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Dog Marking

Understand Dog Smell Communication

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Dog Marking

Dogs almost always sniff the target before marking with urine.

Image © Amy Shojai, CABC

Dog marking behaviors use smell communication and leg lifting to spray urine and mark territory. Although they primarily use urine, some pups also scratch the ground after eliminating to leave visual signs while the paw pads leave scent cues.

Why Dogs Mark with Urine

Marking with scent not only indicate ownership, but also act as a canine bulletin board. You could call it doggy Pee-Mail. Body language and vocal signals require the pup to be present to get the message across. But scent communication left by urine tells other dogs who has been there before them, how long ago the mark was left, the sexual status of that dog, and other important information.

The scent of urine tends to fade as soon as it contacts the air. That’s why dogs constantly freshened with new markings on top or nearby the original. Some pups become so enthusiastic, they seem intent on throwing their hip out of joint to "baptize" everything they can reach!

Both male and female dogs urine mark, but typically it is the male that is most enthusiastic. And, it is the intact dog able to produce puppies that exhibit the most prominent behavior. Females may leg-cock to announce their breeding availability to male dogs.

Dog Marking Vs Puppy Potty Training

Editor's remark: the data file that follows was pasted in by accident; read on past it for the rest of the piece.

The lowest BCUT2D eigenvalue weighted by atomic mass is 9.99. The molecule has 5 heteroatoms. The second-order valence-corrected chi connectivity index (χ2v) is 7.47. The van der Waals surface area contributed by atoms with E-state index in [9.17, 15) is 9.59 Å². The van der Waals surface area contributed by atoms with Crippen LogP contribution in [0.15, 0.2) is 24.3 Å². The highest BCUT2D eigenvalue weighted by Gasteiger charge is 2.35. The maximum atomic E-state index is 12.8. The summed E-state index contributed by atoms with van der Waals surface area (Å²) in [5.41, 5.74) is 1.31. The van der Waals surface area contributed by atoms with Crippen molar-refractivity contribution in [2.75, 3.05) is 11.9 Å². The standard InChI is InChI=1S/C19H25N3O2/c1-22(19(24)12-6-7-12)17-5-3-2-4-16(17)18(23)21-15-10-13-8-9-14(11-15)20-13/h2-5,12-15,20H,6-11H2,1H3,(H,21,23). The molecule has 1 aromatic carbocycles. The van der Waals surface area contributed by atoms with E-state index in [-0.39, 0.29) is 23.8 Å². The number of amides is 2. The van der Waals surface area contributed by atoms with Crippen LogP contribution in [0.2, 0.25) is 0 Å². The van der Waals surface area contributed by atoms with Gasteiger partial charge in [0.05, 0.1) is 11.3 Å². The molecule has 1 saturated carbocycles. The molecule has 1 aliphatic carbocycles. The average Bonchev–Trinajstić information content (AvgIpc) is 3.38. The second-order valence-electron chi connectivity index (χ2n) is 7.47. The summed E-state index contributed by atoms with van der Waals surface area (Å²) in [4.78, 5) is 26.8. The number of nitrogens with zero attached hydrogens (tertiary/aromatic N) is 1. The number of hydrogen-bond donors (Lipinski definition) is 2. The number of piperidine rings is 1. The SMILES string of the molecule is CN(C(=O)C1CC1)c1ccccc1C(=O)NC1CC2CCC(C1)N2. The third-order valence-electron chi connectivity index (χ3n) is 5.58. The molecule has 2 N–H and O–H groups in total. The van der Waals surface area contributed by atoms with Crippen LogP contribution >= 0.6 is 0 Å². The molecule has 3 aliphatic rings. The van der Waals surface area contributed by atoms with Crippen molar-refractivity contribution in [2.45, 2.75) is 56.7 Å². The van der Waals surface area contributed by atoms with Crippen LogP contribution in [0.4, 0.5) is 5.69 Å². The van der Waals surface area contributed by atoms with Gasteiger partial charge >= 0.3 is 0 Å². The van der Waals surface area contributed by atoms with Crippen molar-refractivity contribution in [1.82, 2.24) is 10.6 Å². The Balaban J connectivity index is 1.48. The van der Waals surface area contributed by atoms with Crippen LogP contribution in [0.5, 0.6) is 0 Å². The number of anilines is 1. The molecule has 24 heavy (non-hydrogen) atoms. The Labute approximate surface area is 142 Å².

Marking is different than elimination behavior. When the purpose is to simply void a full bladder, female dogs usually urinate downward in a crouched position over a flat surface like the ground. Male dogs also often squat to urinate. All puppies squat to urinate and the urge to actually mark develops with maturity from about five months on, depending on the individual pup.

In contrast, marking is done from a standing position by cocking a rear leg and aiming the urine stream at a (usually) vertical object. This places the scent at a convenient nose sniffing level, just as people would place a Post-It Note at eye level to attract the most attention.

It takes very little urine to send the intended Pee-Mail message. During walks with your pup, he may stop you every five yards or so to leg-cock against a tuft of grass, telephone pole, or other obvious landmark. By the end of the walk, he may run out of urine but continue to leg-cock, in effect simply going through the motions. Just the pose can be a visual signal to any watching dogs.

However, they sometimes get carried away and mark inappropriate targets. Extremely dominant dogs may even urinate against a person's leg, and intact indoor dogs often feel compelled to scent their household top to bottom. Neutering and spaying greatly reduces leg-cocking behavior, curtailing the baptism of bedroom walls, tires, and furniture.

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